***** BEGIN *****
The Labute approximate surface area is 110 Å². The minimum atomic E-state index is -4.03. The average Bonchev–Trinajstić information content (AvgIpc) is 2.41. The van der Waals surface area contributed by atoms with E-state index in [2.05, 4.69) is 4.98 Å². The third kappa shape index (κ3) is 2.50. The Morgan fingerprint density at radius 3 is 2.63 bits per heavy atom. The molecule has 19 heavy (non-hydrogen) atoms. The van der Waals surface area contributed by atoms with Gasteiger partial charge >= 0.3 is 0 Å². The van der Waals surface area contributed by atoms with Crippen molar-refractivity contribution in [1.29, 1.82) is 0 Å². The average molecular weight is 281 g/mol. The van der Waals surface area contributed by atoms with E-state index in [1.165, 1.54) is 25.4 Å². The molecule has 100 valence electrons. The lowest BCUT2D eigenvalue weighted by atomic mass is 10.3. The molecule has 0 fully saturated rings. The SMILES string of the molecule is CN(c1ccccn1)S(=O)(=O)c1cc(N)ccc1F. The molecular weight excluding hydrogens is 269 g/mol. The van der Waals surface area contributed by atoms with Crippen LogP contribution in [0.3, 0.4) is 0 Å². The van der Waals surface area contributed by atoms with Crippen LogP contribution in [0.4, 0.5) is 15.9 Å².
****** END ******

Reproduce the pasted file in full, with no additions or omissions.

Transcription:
The Labute approximate surface area is 110 Å². The minimum atomic E-state index is -4.03. The average Bonchev–Trinajstić information content (AvgIpc) is 2.41. The van der Waals surface area contributed by atoms with E-state index in [2.05, 4.69) is 4.98 Å². The third kappa shape index (κ3) is 2.50. The Morgan fingerprint density at radius 3 is 2.63 bits per heavy atom. The molecule has 19 heavy (non-hydrogen) atoms. The van der Waals surface area contributed by atoms with Gasteiger partial charge >= 0.3 is 0 Å². The van der Waals surface area contributed by atoms with Crippen molar-refractivity contribution in [1.29, 1.82) is 0 Å². The average molecular weight is 281 g/mol. The van der Waals surface area contributed by atoms with E-state index in [1.165, 1.54) is 25.4 Å². The molecule has 100 valence electrons. The lowest BCUT2D eigenvalue weighted by atomic mass is 10.3. The molecule has 0 fully saturated rings. The SMILES string of the molecule is CN(c1ccccn1)S(=O)(=O)c1cc(N)ccc1F. The molecular weight excluding hydrogens is 269 g/mol. The van der Waals surface area contributed by atoms with Crippen LogP contribution in [0.3, 0.4) is 0 Å². The van der Waals surface area contributed by atoms with Crippen LogP contribution in [0.4, 0.5) is 15.9 Å².